In Amreli district, sex workers now insist on having safe sex. Also, some believe the risk is too great and have given up sex work, he said.
In Gujarat’s Bhavnagar and Bhanaskantha districts, Caritas was able to reach out to the gay community who, due to social stigma are not easy to approach.
“We had a breakthrough when we counseled one gay man who in turn started counseling other men about the risks of the disease. Hopefully, the risk of contracting the virus has decreased among these men as they have been educated about the dangers of the disease,” he said.
Buddhist-majority Sri Lanka, however, remains a low prevalence country where monogamy is promoted religiously and culturally. The nation has 0.1 percent HIV prevalence rate among its total population of 20 million with 167 new cases being detected this year.
Since the first case was registered only 357 people have died as a result of the disease, according to official figures.
However organizations trying to monitor the disease believe there could well be a high number of undetected cases.
Laws against prostitution and social discrimination are major challenges in diagnosing HIV, says Dr. Sisira Liyanage, director of the National STD/AIDS Program.
“I am personally for legalizing prostitution and making sure sex workers are tested periodically,” said Liyanage.
The large number of migrant workers is also a major concern. It’s difficult to gauge how many are being exposed to the disease while working abroad, Liyanage told ucanews.com.
Nonetheless, “HIV risk factors are among younger people but they are less aware of their risk,” Father Tony Martyn, assistant secretary general of the Sri Lankan Catholic bishops’ conference told ucanews.com. “We don’t work directly with people living with HIV but educate our Catholics on the infection. We discuss concerns with catechists to educate children on this particular issue,” he added.
Change in infection trends
Muslim-majority Bangladesh recorded its first HIV case in 1989. According to the Bangladesh Ministry of Health, 3,664 people were living with HIV in the country in 2014. However, the United Nations Program on HIV/AIDS (UNAIDS) estimates the figure at around 9,500. Until now, 472 people have died as a result of the disease.
Despite its low prevalence, Bangladesh remains highly vulnerable to an epidemic due to a change in infection trends and concerns over funding for HIV programs in the future, according to a U.N. expert.
“Over the last 15 years, most cases were among traditional high-risk groups — drug users, male and female sex workers. But in last three-to-four years, we have been observing a transition to what we call low-risk women such as the wives of migrant workers. Most of these infections are from the migrant population either directly or through their spouses,” Dr. Ziya Uddin, an HIV/AIDS specialist with UNICEF told ucanews.com.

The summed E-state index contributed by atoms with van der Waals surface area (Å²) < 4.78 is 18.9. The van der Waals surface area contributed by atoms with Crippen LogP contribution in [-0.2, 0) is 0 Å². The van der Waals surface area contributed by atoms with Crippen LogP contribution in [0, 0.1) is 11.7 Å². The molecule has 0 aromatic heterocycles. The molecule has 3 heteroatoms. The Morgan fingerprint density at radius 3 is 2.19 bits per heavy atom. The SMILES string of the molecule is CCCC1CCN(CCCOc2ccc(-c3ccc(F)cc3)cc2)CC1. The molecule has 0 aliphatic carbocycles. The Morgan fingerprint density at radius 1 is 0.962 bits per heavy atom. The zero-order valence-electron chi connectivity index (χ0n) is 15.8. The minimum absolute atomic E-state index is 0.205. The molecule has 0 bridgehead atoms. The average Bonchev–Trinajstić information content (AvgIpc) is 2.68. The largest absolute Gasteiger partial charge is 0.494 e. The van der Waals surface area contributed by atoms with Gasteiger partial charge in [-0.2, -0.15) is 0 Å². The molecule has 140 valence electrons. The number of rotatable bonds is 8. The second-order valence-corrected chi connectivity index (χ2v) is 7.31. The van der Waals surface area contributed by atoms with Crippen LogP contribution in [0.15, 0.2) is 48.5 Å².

Experts find this trend alarming since Bangladesh has about 8 million migrant workers living abroad.
The government runs 20 HIV testing centers where people can be tested for HIV and get drugs easily. However, many people are afraid of using the services because they fear social ostracism.
The Catholic Church has provided services for HIV patients since 2007. Social stigma and discrimination against HIV patients are major challenges, says Dr. Edward Pallab Rozario, head of Caritas Bangladesh Health Project.
“Although HIV positive patients are fewer in Bangladesh, they face stigma and discrimination … Most patients often can’t find jobs,” said Rozario, secretary of Catholic bishops’ Health Commission.
“They [HIV patients] fear that if their friends and relatives know about their disease, they would stop mixing with them and cast them out … They might not get employment, their children might not be allowed to enroll in schools and colleges and they might not be able to marry off their sons and daughters. So, these factors force them to hide the disease,” he said.
Currently, Caritas offers spiritual, financial and counseling support to some 50 Christian HIV patients and their children. The agency also arranges gatherings for Christian HIV patients and runs HIV/AIDS advocacy programs across seven Caritas regional areas in the country.
“We could do many things to tackle HIV, but we don’t have enough funds. At present, Caritas runs a small HIV project and it gets funding from Caritas Bangladesh’s own sources,” Rozario said.